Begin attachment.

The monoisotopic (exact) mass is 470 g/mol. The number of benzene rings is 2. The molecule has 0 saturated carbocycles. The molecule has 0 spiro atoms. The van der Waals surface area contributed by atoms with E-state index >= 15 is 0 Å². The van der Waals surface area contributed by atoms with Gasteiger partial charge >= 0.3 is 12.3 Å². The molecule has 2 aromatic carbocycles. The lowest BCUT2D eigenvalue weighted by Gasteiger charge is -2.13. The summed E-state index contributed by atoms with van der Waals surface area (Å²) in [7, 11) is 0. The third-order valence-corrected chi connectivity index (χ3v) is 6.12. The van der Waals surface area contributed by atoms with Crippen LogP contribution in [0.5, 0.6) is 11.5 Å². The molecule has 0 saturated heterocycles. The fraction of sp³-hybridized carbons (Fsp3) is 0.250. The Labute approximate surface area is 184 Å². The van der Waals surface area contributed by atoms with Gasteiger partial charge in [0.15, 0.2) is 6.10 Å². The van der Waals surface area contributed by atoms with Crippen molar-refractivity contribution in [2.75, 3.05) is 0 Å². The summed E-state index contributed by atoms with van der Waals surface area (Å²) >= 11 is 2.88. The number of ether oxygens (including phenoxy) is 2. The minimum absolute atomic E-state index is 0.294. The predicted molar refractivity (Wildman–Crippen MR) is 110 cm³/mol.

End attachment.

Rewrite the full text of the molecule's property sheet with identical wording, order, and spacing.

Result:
The monoisotopic (exact) mass is 470 g/mol. The number of benzene rings is 2. The molecule has 0 saturated carbocycles. The molecule has 0 spiro atoms. The van der Waals surface area contributed by atoms with E-state index >= 15 is 0 Å². The van der Waals surface area contributed by atoms with Gasteiger partial charge >= 0.3 is 12.3 Å². The molecule has 2 aromatic carbocycles. The lowest BCUT2D eigenvalue weighted by Gasteiger charge is -2.13. The summed E-state index contributed by atoms with van der Waals surface area (Å²) in [7, 11) is 0. The third-order valence-corrected chi connectivity index (χ3v) is 6.12. The van der Waals surface area contributed by atoms with Crippen LogP contribution in [0.5, 0.6) is 11.5 Å². The molecule has 0 saturated heterocycles. The fraction of sp³-hybridized carbons (Fsp3) is 0.250. The Labute approximate surface area is 184 Å². The van der Waals surface area contributed by atoms with Gasteiger partial charge in [0.15, 0.2) is 6.10 Å². The van der Waals surface area contributed by atoms with Crippen molar-refractivity contribution in [2.75, 3.05) is 0 Å². The summed E-state index contributed by atoms with van der Waals surface area (Å²) >= 11 is 2.88. The number of ether oxygens (including phenoxy) is 2. The minimum absolute atomic E-state index is 0.294. The predicted molar refractivity (Wildman–Crippen MR) is 110 cm³/mol.